The commemoration of Anzac Day on April 25 this year will have special significance for Australia and New Zealand, and for Papua New Guinea.
This Anzac Day will commemorate the 75th anniversary of the defining battles of World War 2 in what was, then, the Australian territory of Papua and New Guinea.
The most memorable battle was for Kokoda, fought between July and November 1942, which saw many lives lost, and many more injured, on both sides. The loss of young Australian servicemen’s lives was particularly severe.
But it has been customary to commemorate all the significant battles, on land, in the air, and the seas, in the Papua and New Guinean theatre of the war on Anzac Day. The 50th anniversary in 1992 was commemorated by a visit to PNG by the then Australian prime minister, Paul Keating, which began a significant Australian Government commitment to improving the lives and facilities of the remaining war carriers, servicemen, and the community of Kokoda.
This Anzac Day will also commemorate the other significant battles of the war, including those in Milne Bay, Oro, Morobe, Madang, East and West Sepik, Manus, East New Britain and Bougainville, among others, that were all defining moments in World War 2.
Air Niugini, as the national flag carrier, will be proud to help meet the travelling needs of ex-service personnel from Australia and New Zealand, and the increasing number of sons, daughters, grandchildren and great grandchildren of service men and women, who will travel to PNG for this most significant commemoration.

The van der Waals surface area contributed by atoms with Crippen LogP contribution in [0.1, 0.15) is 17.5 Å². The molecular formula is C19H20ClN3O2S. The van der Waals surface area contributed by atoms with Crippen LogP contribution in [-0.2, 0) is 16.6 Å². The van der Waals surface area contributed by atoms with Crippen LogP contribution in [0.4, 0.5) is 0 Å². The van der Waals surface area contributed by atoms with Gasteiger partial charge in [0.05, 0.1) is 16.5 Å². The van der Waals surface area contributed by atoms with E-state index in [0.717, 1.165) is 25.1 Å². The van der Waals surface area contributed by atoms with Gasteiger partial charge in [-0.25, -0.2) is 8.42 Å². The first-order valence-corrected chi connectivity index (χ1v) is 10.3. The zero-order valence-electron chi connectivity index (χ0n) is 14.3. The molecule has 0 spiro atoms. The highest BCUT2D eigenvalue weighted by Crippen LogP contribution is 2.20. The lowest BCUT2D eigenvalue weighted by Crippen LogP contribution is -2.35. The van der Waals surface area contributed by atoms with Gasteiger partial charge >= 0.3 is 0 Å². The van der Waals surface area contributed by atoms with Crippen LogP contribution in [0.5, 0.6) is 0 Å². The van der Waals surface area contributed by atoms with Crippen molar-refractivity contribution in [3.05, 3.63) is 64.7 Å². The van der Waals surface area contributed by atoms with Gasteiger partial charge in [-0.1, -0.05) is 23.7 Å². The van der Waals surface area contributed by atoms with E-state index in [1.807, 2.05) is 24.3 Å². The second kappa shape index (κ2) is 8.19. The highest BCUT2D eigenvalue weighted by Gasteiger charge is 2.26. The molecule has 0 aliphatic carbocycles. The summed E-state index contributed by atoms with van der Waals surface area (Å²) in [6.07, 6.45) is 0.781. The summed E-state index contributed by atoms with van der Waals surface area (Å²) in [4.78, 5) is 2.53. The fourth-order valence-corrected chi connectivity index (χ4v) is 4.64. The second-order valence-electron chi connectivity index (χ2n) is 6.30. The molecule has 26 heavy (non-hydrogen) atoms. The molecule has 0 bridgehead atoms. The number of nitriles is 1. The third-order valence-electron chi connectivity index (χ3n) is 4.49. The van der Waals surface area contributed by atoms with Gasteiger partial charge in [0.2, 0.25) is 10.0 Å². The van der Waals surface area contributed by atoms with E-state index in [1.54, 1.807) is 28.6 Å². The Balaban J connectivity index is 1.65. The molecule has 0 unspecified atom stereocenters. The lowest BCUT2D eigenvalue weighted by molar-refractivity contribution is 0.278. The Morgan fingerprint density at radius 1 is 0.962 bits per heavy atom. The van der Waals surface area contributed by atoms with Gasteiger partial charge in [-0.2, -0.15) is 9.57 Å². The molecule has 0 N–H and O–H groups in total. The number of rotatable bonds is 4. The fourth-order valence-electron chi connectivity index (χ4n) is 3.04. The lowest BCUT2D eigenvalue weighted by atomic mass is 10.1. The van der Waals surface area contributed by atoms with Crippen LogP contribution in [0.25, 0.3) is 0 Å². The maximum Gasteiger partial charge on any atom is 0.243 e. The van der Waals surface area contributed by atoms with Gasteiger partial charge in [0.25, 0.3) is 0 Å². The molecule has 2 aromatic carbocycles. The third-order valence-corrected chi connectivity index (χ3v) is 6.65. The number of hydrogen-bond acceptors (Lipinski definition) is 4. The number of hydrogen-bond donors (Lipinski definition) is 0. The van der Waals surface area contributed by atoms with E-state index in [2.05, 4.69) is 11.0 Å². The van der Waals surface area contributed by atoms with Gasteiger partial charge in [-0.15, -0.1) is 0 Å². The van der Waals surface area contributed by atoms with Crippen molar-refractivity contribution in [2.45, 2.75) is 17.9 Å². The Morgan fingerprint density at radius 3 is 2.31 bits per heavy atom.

In acknowledgement of the significance of the Kokoda Trail, Air Niugini will this year name an aircraft ‘Kokoda’.
The descendants of the invading forces of Japan also are taking a growing interest in visiting the historic places that remind us of tragic battles won and lost 75 years ago. As with Australia and New Zealand, Papua New Guinea today enjoys close relations with Japan.
Air Niugini flies to Japan with regular services, and we have noticed a growth in Japanese tourism, much of it with links to World War 2.
Meanwhile, late April will see the formal start of the campaign for our national elections. These elections remind us of the essence of our democracy and our hard-won freedom. They will also remind our neighbours and the world that Papua New Guinea is proudly a strong and robust democracy.
Our democracy owes its origins to the successes, and sacrifices, of World War 2 and our own peaceful achievement of independence and nationhood in 1975. This year is shaping as a busy and successful one for Air Niugini. At the end of March we will start twice-weekly services to Townsville, North Queensland, a city with a substantial military and air force presence. I want to thank the Mayor of Townsville, Jenny Hill, the owners of Townsville Airport, Townsville Enterprise, the Townsville Bulletin newspaper, the YWAM medical ships program and the business community for their enthusiasm for this new service.
The service will benefit our own business community, the tourism sector, education, and family reunions. It will also enable rugby league fans to more easily attend North Queensland Cowboys matches. The PNG Hunters will especially gain through easier travel to play matches against the Townsville and Mackay teams in the Queensland Cup.
The service will also provide a new opportunity for Townsville and NQ residents to benefit from the Port Moresby international airport hub and connect with our services to the nations of South East Asia and beyond, as well as the Pacific region.
Later this year we will commence regular services between Port Moresby and Shanghai, China – the world’s fastest-growing nation and an important investment and trading partner with PNG, and an increasing source of tourism for our nation.
Enjoy your flight.